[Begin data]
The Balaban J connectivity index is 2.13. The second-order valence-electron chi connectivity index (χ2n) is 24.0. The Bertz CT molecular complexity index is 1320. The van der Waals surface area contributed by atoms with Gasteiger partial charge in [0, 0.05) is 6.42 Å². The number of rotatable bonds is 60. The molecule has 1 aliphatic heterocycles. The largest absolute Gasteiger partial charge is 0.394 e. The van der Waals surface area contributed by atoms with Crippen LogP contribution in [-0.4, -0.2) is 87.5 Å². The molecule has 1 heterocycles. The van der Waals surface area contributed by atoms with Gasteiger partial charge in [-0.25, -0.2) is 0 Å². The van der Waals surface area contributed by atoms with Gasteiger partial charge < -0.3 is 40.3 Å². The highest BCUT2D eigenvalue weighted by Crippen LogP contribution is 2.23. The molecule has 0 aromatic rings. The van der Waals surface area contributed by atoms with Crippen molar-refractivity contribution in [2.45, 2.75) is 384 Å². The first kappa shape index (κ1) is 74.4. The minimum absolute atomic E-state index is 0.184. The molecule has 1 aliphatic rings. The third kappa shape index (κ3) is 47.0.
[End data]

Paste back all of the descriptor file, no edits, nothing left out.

The Balaban J connectivity index is 2.13. The second-order valence-electron chi connectivity index (χ2n) is 24.0. The Bertz CT molecular complexity index is 1320. The van der Waals surface area contributed by atoms with Gasteiger partial charge in [0, 0.05) is 6.42 Å². The number of rotatable bonds is 60. The molecule has 1 aliphatic heterocycles. The largest absolute Gasteiger partial charge is 0.394 e. The van der Waals surface area contributed by atoms with Crippen LogP contribution in [-0.4, -0.2) is 87.5 Å². The molecule has 1 heterocycles. The van der Waals surface area contributed by atoms with Gasteiger partial charge in [-0.25, -0.2) is 0 Å². The van der Waals surface area contributed by atoms with Gasteiger partial charge < -0.3 is 40.3 Å². The highest BCUT2D eigenvalue weighted by Crippen LogP contribution is 2.23. The molecule has 0 aromatic rings. The van der Waals surface area contributed by atoms with Crippen molar-refractivity contribution in [2.45, 2.75) is 384 Å². The first kappa shape index (κ1) is 74.4. The minimum absolute atomic E-state index is 0.184. The molecule has 1 aliphatic rings. The third kappa shape index (κ3) is 47.0.